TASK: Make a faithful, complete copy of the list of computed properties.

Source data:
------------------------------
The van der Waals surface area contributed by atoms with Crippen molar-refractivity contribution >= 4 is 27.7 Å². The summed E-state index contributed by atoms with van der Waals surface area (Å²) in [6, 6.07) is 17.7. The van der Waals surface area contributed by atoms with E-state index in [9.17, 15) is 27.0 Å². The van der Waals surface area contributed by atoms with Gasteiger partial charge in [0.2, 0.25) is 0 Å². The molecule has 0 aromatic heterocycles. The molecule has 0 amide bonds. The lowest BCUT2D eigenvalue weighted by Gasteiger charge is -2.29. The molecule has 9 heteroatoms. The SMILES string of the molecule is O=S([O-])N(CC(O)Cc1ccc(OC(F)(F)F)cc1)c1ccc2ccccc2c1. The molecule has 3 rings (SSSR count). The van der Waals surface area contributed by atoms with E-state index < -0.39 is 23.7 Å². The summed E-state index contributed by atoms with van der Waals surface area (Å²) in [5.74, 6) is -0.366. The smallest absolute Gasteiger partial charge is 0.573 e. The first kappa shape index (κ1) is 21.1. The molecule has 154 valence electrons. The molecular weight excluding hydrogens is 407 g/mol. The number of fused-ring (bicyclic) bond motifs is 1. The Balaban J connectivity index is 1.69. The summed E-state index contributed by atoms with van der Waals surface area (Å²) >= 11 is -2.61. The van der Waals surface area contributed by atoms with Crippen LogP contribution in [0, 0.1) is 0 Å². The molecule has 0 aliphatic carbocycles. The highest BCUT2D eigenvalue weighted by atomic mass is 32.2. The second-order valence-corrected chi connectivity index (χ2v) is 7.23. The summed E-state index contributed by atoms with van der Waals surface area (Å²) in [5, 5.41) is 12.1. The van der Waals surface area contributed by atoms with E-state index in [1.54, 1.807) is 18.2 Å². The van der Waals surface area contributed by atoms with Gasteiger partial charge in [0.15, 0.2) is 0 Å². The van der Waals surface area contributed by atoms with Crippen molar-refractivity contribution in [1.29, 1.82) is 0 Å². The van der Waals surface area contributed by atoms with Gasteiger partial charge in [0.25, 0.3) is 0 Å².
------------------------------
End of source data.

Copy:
The van der Waals surface area contributed by atoms with Crippen molar-refractivity contribution >= 4 is 27.7 Å². The summed E-state index contributed by atoms with van der Waals surface area (Å²) in [6, 6.07) is 17.7. The van der Waals surface area contributed by atoms with E-state index in [9.17, 15) is 27.0 Å². The van der Waals surface area contributed by atoms with Gasteiger partial charge in [0.2, 0.25) is 0 Å². The molecule has 0 aromatic heterocycles. The molecule has 0 amide bonds. The lowest BCUT2D eigenvalue weighted by Gasteiger charge is -2.29. The molecule has 9 heteroatoms. The SMILES string of the molecule is O=S([O-])N(CC(O)Cc1ccc(OC(F)(F)F)cc1)c1ccc2ccccc2c1. The molecule has 3 rings (SSSR count). The van der Waals surface area contributed by atoms with E-state index < -0.39 is 23.7 Å². The summed E-state index contributed by atoms with van der Waals surface area (Å²) in [5.74, 6) is -0.366. The smallest absolute Gasteiger partial charge is 0.573 e. The first kappa shape index (κ1) is 21.1. The molecule has 154 valence electrons. The molecular weight excluding hydrogens is 407 g/mol. The number of fused-ring (bicyclic) bond motifs is 1. The Balaban J connectivity index is 1.69. The summed E-state index contributed by atoms with van der Waals surface area (Å²) >= 11 is -2.61. The van der Waals surface area contributed by atoms with Crippen LogP contribution in [0, 0.1) is 0 Å². The molecule has 0 aliphatic carbocycles. The highest BCUT2D eigenvalue weighted by atomic mass is 32.2. The second-order valence-corrected chi connectivity index (χ2v) is 7.23. The summed E-state index contributed by atoms with van der Waals surface area (Å²) in [5, 5.41) is 12.1. The van der Waals surface area contributed by atoms with E-state index in [1.54, 1.807) is 18.2 Å². The van der Waals surface area contributed by atoms with Gasteiger partial charge in [0.15, 0.2) is 0 Å². The van der Waals surface area contributed by atoms with Crippen molar-refractivity contribution in [1.29, 1.82) is 0 Å². The van der Waals surface area contributed by atoms with Gasteiger partial charge in [0.25, 0.3) is 0 Å².